Feeling patriotic? If not now, then you soon will be. There’s nothing like a heaping, greasy, and preferably processed glob of Americana to remind you of your roots. From savory staples to classic confections, America’s got something delicious for everyone — well, everyone who isn’t on a diet. Then again, every diet has its cheat day, and there’s nothing in the rules about salivating over yummy looking pictures. Loosen your belt a few notches and take a tour through ten of the most quintessentially American treats.
You may know these as the super synthetic, likely non-biodegradable cake snacks — the ones with a shelf life spanning years, if not decades (okay, maybe just 45 days.) According to Hostess Cakes, the goodie was invented by bakery manager Jimmy Dewer in 1930. En route to giving a presentation on his idea, Dewer saw a billboard for Twinkle Toe Shoes. With that, the adorable name — and the tasty treat to go with it — was born.
This is about as American as it gets. The concept of the hamburger originated sometime in the late 19th century, according to the L.A. Times. As the dish began to increase in popularity in the 1920s and 1930s, cheese seemed like a natural next step. The origins are widely disputed — of course they are — because who wouldn’t want to be credited with the cheeseburger that started it all? Nowadays, Americans eat nearly 50 billion burgers a year, according to The Huffington Post. That figure translates to three burgers a week for every person in the United States!
3. Fried chicken
Fried chicken is certainly not unique to the United States, but Americans have adopted the crispy, greasy dish as one of their own. The southern United States, in particular, have taken this dish to new levels — keeping in stride with their reputation for exquisitely indulgent fried-up delights. Try this comfort food alongside a hearty serving of waffles (or waffle fries!) Don’t have a deep frier? You poor sap! Head out to any of the numerous fried chicken chains (ranked here by Thrillist) known so well for this all time comfort food classic.
4. Apple pie
As American as… This one is self-explanatory. Apple pie crossed the Atlantic with the pilgrims and made itself at home in the U.S. According to Parade, “The Pilgrims brought apple spurs with them to the New World; when the trees began producing fruit, apple became one of the most popular pie fillings in early America. Back then, pies were seen as an economical and sustainable food source that helped to fill the stomachs of hungry immigrants.” Delicious and functional — who knew? Better help ourselves to an extra slice.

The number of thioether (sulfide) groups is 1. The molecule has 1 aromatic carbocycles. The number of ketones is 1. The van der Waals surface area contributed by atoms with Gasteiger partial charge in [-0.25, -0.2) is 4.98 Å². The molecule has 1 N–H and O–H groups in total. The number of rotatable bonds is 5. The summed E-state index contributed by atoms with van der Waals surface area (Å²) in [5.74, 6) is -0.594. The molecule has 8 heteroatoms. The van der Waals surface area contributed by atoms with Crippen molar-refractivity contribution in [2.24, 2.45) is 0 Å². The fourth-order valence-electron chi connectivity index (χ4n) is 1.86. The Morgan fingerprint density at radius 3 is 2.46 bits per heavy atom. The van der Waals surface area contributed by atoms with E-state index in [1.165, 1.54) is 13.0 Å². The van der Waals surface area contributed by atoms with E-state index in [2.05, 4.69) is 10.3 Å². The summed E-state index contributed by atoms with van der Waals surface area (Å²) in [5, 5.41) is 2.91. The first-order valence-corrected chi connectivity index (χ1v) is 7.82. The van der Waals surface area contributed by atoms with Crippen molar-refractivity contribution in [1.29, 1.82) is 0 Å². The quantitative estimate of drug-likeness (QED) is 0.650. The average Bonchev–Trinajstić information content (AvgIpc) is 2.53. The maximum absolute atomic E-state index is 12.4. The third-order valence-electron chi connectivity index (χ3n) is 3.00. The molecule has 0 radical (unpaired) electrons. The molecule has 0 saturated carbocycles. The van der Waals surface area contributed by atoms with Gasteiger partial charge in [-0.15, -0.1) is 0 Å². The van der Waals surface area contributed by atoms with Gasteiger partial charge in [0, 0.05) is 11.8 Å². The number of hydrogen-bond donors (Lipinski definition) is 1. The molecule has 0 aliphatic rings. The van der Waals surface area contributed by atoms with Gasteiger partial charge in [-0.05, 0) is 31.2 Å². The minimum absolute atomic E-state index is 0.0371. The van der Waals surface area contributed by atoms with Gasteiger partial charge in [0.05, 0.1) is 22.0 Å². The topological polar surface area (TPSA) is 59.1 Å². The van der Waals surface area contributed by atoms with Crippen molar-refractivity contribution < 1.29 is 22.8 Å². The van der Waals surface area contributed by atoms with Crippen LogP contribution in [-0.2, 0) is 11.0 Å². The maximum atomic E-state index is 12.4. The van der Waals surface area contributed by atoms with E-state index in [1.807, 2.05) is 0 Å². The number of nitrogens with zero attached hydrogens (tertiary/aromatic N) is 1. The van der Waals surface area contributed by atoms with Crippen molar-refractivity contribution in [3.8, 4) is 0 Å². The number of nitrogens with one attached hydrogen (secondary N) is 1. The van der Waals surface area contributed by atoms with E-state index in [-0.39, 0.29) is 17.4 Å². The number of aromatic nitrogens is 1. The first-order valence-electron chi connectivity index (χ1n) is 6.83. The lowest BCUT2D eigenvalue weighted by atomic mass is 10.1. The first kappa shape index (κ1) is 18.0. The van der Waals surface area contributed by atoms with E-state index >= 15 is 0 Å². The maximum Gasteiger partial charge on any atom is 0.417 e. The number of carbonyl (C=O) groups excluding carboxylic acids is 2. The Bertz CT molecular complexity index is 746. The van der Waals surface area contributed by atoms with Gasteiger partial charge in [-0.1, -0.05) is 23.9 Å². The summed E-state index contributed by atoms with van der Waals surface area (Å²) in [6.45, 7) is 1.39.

5. Peanut butter and jelly sandwich
For Americans, peanut butter and jelly sandwiches are as second nature as breathing. According to the National Peanut Board, “the average child will eat 1,500 peanut butter and jelly sandwiches before he/she graduates high school.” Like most culinary staples, it’s hard to pinpoint the origins of the PB&J. What we do know is that, as author Don Voorhees puts it in Why Do Donuts Have Holes?, “the all-American PB&J is little appreciated by the outside world.” Oh, well. More for us!
6. Buffalo wings
This is yet one more case for the “Unsolved Food Origin Mysteries” pile. No one can really decide where or how these thoroughly messy and delicious wings came to be (Buffalo, New York seems a better wager than many), but they seem to have begun popping up sometime in the 1970s. Nowadays, there are very few American-fare pubs and restaurants you can go to that won’t have a buffalo wings option on hand. Wings have widespread appeal, and are a fun and yummy excuse to revel in your gluttony. The National Chicken Council attests to the dish’s popularity, estimating that over 13.5 billion chicken wings would be sold over the course of the year 2012. During 2012′s Superbowl Weekend alone, the Council estimated that over 1.25 billion wing portions would be consumed.
7. Corn dogs
Really anything hot dog-based will do the trick, but corn dogs are one of those county fair staples of middle America that cannot be denied a place here. Whether you like ‘em corned up or not, frankfurters are classically American (the guy above knows what we’re talking about.) Hot dogs go hand-in-hand with barbecues and baseball — two of the great American pasttimes. The National Hot Dog and Sausage council estimates that Americans consume 20 billion hot dogs annually. As for the corn dog spin on things — well, it’s a generally acknowledged fact that everything is better on a stick.
S’mores are a simply and traditional American campfire treat. According to Slate, “The first known s’mores recipe appeared in 1927 in the Girl Scouts handbook Tramping and Trailing With the Girl Scouts.” Speaking on behalf of everyone who’s ever sat around a campfire, we are forever grateful that it did.
9. BBQ ribs
According to Time, barbecue is “just about as red, white, and blue as American cuisine gets,” and rightly so! Time notes that barbecue seems to have originated with Spanish settlers in the United States, and that, “By the 19th century, the culinary technique was well established in the American South … because pigs were prevalent in the region, pork became the primary meat at barbecues.” Ribs are yet another delicious reason to get your hands (and face) dirty. Ribs — generally of a pork base — are grilled to the point of tenderness and soaked in various barbecue sauces (or rubs) to give them that one-of-the-kind flavor.
10. Pastrami Sandwich
While pastrami itself originated in eastern Europe, the New York Book of Firsts credits Sussman Volk with the 1888 invention of the pastrami sandwich on rye in New York City. Needless to say, the savory combination of flavors prospered, and the pastrami sandwich continues to be a deli staple to this day.